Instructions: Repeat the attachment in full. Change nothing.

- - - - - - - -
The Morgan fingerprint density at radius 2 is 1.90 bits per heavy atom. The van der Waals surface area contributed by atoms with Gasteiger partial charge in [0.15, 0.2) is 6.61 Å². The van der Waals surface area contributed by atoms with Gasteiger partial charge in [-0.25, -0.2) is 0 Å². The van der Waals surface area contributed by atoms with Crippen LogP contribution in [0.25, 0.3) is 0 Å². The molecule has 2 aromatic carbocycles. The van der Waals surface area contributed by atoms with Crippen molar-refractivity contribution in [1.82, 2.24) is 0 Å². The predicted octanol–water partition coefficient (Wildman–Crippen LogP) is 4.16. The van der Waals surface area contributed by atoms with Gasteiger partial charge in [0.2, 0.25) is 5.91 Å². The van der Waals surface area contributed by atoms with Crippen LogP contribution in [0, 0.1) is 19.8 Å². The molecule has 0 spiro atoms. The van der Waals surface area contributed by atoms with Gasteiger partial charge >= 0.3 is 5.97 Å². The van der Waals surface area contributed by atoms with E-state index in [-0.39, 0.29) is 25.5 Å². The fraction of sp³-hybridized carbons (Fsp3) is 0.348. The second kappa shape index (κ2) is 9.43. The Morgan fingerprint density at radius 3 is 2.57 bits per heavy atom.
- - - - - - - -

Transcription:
The Morgan fingerprint density at radius 2 is 1.90 bits per heavy atom. The van der Waals surface area contributed by atoms with Gasteiger partial charge in [0.15, 0.2) is 6.61 Å². The van der Waals surface area contributed by atoms with Gasteiger partial charge in [-0.25, -0.2) is 0 Å². The van der Waals surface area contributed by atoms with Crippen LogP contribution in [0.25, 0.3) is 0 Å². The molecule has 2 aromatic carbocycles. The van der Waals surface area contributed by atoms with Crippen molar-refractivity contribution in [1.82, 2.24) is 0 Å². The predicted octanol–water partition coefficient (Wildman–Crippen LogP) is 4.16. The van der Waals surface area contributed by atoms with Gasteiger partial charge in [0.2, 0.25) is 5.91 Å². The van der Waals surface area contributed by atoms with Crippen LogP contribution in [0, 0.1) is 19.8 Å². The molecule has 0 spiro atoms. The van der Waals surface area contributed by atoms with Gasteiger partial charge >= 0.3 is 5.97 Å². The van der Waals surface area contributed by atoms with E-state index in [-0.39, 0.29) is 25.5 Å². The fraction of sp³-hybridized carbons (Fsp3) is 0.348. The second kappa shape index (κ2) is 9.43. The Morgan fingerprint density at radius 3 is 2.57 bits per heavy atom.